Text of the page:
Results of amniocentesis 

After you've had the amniocentesis procedure, the sample of amniotic fluid that surrounds the unborn baby in the womb will be taken to a laboratory for testing.

There are two different types of tests – a rapid test and a full karotype. These are described below.

Rapid test

A rapid test looks for abnormalities on specific chromosomes (the threadlike structures that carry genetic information in the form of genes).

A rapid test can identify a number of chromosomal conditions that cause physical and mental abnormalities. These are:

  • Down's syndrome – caused by an extra chromosome 21
  • Edward's syndrome – caused by an extra chromosome 18
  • Patau's syndrome – caused by an extra chromosome 13

The results of a rapid test should be ready after three working days. The test is almost 100% accurate, but it only tests for the three syndromes listed above.

Full karyotype

Each cell in the body contains 23 pairs of chromosomes. A full karotype checks all of these.

The cells in the sample of amniotic fluid are grown for up to 10 days in a laboratory. They are then examined under a microscope to check the number of chromosomes and their appearance.

Results from a full karotype will usually be ready in two or three weeks. In about 1 in every 100 tests, the results may not be clear. This could be because the mother's blood has contaminated the sample of amniotic fluid, which may have prevented the cells from growing properly. 

Negative test results

In most cases, the results of amniocentesis are negative. This means that the baby doesn't have any of the disorders tested for.

However, it's possible to have a negative result from amniocentesis, but your baby may still be born with the condition tested for, or they may be born with another chromosomal condition. This is because a normal test result doesn't exclude every chromosomal disorder.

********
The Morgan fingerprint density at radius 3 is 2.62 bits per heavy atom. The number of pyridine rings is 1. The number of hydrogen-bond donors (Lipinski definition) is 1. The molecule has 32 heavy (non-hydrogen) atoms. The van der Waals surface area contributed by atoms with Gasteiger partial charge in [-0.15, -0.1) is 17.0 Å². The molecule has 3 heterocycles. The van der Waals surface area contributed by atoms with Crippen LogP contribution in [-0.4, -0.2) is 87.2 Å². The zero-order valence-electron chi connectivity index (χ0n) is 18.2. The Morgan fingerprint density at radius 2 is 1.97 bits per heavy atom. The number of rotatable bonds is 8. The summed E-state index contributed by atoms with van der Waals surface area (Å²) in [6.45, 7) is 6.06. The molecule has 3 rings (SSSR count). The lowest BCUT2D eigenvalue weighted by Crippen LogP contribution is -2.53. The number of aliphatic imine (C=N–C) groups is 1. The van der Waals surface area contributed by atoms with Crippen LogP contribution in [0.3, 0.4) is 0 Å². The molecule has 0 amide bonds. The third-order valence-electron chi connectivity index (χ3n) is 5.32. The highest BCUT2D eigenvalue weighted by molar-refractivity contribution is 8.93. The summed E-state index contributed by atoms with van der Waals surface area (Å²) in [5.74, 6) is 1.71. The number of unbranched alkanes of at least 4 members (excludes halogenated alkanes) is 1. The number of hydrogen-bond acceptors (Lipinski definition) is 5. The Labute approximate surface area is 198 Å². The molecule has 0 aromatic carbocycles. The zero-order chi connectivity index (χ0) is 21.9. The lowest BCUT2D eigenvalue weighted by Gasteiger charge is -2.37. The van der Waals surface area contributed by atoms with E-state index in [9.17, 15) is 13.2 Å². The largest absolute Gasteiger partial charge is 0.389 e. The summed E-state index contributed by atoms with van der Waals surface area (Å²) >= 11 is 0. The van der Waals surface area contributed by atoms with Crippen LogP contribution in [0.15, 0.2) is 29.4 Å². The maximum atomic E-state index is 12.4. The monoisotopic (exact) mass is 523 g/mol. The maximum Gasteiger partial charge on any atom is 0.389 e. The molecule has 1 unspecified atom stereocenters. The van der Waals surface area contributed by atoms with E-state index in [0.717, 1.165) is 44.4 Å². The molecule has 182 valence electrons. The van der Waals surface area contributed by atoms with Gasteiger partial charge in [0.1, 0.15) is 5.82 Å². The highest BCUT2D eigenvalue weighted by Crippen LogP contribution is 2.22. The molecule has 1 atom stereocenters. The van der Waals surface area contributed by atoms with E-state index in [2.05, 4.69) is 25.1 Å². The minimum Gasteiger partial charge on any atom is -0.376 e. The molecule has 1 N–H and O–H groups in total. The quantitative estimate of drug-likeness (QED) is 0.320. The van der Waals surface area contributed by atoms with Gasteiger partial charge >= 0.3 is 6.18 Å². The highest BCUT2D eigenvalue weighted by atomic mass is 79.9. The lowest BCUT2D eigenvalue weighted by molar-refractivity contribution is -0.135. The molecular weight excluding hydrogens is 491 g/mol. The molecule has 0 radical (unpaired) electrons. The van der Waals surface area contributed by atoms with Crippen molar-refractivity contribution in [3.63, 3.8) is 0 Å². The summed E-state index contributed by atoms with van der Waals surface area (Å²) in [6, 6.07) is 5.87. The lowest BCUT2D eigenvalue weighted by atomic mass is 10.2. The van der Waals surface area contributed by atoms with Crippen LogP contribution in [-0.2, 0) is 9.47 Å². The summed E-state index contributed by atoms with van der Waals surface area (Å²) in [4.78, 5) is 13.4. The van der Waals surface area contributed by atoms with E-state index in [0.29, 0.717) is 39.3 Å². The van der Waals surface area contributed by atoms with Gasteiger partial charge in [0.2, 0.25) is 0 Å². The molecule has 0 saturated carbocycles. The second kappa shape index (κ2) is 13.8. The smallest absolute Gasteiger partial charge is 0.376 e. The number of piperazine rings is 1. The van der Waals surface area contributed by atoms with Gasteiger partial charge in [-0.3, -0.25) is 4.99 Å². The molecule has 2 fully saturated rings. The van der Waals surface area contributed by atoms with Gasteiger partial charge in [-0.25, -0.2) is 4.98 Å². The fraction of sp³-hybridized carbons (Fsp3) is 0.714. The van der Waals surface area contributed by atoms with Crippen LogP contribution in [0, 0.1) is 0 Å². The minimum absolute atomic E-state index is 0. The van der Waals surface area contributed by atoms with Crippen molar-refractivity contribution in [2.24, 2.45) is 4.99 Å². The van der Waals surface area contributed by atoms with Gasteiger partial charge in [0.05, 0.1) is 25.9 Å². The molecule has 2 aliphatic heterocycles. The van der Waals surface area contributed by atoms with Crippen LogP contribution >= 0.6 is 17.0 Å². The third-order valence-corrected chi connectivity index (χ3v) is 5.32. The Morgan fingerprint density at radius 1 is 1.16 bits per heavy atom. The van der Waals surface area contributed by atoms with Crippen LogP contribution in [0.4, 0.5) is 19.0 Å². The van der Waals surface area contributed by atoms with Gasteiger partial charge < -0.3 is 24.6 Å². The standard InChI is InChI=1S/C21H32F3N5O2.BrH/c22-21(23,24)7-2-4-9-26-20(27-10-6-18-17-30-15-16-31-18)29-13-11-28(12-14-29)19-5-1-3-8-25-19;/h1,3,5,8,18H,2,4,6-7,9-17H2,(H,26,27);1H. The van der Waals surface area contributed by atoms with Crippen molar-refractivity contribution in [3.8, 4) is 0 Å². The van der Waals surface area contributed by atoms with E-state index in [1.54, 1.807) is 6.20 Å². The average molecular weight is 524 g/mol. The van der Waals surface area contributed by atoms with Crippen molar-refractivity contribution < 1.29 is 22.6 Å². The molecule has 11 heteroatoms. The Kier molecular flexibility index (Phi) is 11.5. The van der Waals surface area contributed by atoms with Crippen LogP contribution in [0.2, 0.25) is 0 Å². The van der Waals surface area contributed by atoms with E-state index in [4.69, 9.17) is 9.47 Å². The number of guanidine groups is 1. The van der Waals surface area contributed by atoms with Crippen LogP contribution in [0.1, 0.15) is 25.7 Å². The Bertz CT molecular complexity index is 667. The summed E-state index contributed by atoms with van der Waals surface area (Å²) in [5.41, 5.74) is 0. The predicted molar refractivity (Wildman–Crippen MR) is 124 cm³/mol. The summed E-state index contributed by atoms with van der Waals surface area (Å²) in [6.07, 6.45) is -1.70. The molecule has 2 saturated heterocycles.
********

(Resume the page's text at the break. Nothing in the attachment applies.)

Genetic disorders are caused by mutations (changes) in the genes (units of genetic material). Each chromosome contains thousands of genes. This means it's not possible to test for every possible genetic mutation, so a baby may occasionally be born with a condition that wasn't detected.  

Positive test results

A positive test result means your baby has the disorder that was tested for. The implications of a positive test result will be fully discussed with you.

You should be aware that there's no cure for the majority of chromosomal conditions, so you need to consider your options carefully. These may include:

  • continuing with your pregnancy while getting information and advice about the condition so you're prepared for caring for your baby
  • ending your pregnancy 

Talk to your GP or midwife if you're considering ending your pregnancy. They'll be able to give you important information and advice.

For example, your options for ending your pregnancy will depend on how many weeks pregnant you are when you make the decision.

If you decide to end your pregnancy, you may wish to talk to a counsellor afterwards. Your GP or midwife will be able to arrange this for you.

Read more about genetic testing and counselling.

Page last reviewed: 27/05/2014

Next review due: 27/05/2016